Frequently Asked Questions, part 1.

Our clients often come to our office with several questions about bankruptcy, whether they be about the steps, the cost of filing bankruptcy, the time it takes to complete the process, or something else entirely. Here at Kight Law Office, we’ve compiled some of the answers to the questions we hear most frequently in an attempt to help you better understand the bankruptcy filing process. In part one of our FAQ series, we’ll address some of the common questions we receive about what bankruptcy is and how it works. You can always contact us if you have questions that aren’t answered here or would like clarification of anything you see here.

1.) What is Bankruptcy?

Bankruptcy is a legal process for obtaining relief from creditors. This is done by filing a petition in federal bankruptcy court under the United States Bankruptcy Code. There are several types of bankruptcy, but most consumer debtors seek relief under either Chapter 7 or Chapter 13.

2.) How do you know when you need to file Bankruptcy?

If you are saddled with too much debt to be able to meet your monthly obligations and it is unlikely that your situation will change or improve in the near future, bankruptcy may be an appropriate way for you to find relief that will enable you to make a fresh start, free from an otherwise unmanageable financial burden.

3.) What is the difference between Chapter 7 Bankruptcy and Chapter 13 Bankruptcy?

Chapter 7 Bankruptcy allows individuals to discharge (get rid of) certain debts, and it protects them from harassment by their creditors. It is intended to give relief to people who do not have enough disposable income to pay toward any of their debts. In general, Chapter 7 bankruptcy is an appropriate choice for a debtor who has little property or little-to-no equity in property and whose financial circumstances are such that the debtor would be unable to repay the debt through a repayment plan.

Chapter 13 Bankruptcy is for persons who are able to pay their creditors part, but not all, of what is owed. It allows them to reorganize their debts by making monthly payments from their disposable income under a payment plan approved by the court. After your payment plan is approved by the court, you will make monthly payments to your trustee, who is assigned by the court and distributes your payments among the creditors. Your approved payment plan’s duration will be either three or five years and is determined based on your income. Once all payments required under the plan have been made, you are generally entitled to a discharge, which releases you from all dischargeable debts provided for in the plan. Non-dischargeable debts would include debts incurred through fraud, certain delinquent taxes, child support and alimony obligations, certain educational loans, and homeowners association dues incurred after the filing of the petition, among others. The debtor will be obligated to pay nondischargeable debts even after receiving a general discharge through bankruptcy.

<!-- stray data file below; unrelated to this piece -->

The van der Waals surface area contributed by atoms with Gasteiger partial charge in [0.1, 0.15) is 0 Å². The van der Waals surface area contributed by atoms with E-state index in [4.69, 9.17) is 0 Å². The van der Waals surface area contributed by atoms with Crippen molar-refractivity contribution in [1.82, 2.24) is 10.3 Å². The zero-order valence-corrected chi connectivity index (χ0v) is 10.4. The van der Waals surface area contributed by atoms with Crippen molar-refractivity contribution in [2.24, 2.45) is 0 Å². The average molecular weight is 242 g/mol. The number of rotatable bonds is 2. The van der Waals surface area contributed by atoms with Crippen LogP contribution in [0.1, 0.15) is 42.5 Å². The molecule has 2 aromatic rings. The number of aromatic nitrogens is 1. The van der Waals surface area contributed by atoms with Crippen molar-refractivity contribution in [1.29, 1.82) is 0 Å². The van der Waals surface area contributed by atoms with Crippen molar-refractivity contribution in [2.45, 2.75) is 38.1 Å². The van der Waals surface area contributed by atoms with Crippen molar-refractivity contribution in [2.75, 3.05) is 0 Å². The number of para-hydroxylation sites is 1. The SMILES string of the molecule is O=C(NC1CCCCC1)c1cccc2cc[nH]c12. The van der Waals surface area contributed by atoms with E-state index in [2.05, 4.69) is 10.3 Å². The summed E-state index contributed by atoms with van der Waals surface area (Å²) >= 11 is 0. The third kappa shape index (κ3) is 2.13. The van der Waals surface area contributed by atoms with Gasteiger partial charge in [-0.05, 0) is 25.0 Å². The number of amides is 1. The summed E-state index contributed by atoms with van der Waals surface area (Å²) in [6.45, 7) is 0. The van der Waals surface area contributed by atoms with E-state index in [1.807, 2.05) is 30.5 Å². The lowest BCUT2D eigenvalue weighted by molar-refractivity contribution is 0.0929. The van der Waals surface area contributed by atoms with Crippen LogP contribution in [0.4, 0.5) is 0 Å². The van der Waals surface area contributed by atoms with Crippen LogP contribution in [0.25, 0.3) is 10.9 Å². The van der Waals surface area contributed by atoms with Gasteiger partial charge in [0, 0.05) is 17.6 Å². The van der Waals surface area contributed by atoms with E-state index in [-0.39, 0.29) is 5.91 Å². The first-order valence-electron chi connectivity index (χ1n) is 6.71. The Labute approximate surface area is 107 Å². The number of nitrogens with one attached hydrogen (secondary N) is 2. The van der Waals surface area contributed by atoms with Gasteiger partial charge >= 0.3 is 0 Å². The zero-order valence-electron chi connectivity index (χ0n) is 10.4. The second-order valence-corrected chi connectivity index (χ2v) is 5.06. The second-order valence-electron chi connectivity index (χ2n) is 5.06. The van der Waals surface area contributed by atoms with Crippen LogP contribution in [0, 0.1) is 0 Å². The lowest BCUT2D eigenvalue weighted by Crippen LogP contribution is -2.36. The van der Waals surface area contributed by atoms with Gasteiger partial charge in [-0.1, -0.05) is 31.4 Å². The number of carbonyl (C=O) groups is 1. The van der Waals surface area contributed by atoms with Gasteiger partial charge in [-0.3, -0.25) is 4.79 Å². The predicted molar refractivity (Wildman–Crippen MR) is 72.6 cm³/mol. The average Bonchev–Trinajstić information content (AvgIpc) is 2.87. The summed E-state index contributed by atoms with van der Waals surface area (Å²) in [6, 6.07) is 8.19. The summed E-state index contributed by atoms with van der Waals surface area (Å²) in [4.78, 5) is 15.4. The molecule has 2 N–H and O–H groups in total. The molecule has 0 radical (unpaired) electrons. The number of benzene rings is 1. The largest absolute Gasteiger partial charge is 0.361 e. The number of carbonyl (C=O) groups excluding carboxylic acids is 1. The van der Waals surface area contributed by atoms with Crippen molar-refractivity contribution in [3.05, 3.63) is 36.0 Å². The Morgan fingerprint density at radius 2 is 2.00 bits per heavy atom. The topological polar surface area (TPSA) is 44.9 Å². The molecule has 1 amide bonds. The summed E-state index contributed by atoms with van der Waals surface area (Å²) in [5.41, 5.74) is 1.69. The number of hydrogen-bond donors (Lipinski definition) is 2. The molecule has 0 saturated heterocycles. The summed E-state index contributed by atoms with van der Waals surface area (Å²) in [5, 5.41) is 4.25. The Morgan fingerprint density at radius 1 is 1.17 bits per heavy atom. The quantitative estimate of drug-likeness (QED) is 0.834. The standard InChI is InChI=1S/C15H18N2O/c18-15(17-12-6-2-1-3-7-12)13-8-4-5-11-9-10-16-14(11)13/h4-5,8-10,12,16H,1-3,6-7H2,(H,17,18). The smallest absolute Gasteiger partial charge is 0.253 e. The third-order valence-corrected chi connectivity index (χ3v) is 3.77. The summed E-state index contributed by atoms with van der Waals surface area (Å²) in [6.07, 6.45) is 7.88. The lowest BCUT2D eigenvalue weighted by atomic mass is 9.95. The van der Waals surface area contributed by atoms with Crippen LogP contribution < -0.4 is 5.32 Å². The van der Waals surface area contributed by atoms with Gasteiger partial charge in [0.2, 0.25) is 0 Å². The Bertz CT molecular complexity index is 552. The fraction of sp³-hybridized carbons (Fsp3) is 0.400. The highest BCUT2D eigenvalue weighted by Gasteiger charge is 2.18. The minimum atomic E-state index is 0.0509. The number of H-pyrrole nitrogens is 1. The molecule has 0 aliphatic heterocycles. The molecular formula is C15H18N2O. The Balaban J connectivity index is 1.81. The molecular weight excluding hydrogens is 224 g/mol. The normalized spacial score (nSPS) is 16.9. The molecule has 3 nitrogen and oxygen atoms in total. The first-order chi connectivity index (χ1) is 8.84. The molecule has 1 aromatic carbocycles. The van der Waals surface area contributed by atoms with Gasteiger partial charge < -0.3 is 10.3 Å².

4.) How do I know which is right for me?
You can determine which type of bankruptcy is right for you by meeting with a lawyer for a consultation. In that consultation, your lawyer will consider your income, the property you own and the equity you hold in that property, and whether you desire and are able to repay your debts through Chapter 13 to determine what is best for you.

5.) How do I schedule a consultation with Kight Law Office?
If you’d like to schedule a no-obligation consultation to discuss bankruptcy, or even just determine your options, you can do so by emailing us at info@kightlaw.com or by calling our office at 828-255-9881. Our paralegals, Courtney and Terri, are available from 8:30 until 5:30, Monday through Friday.

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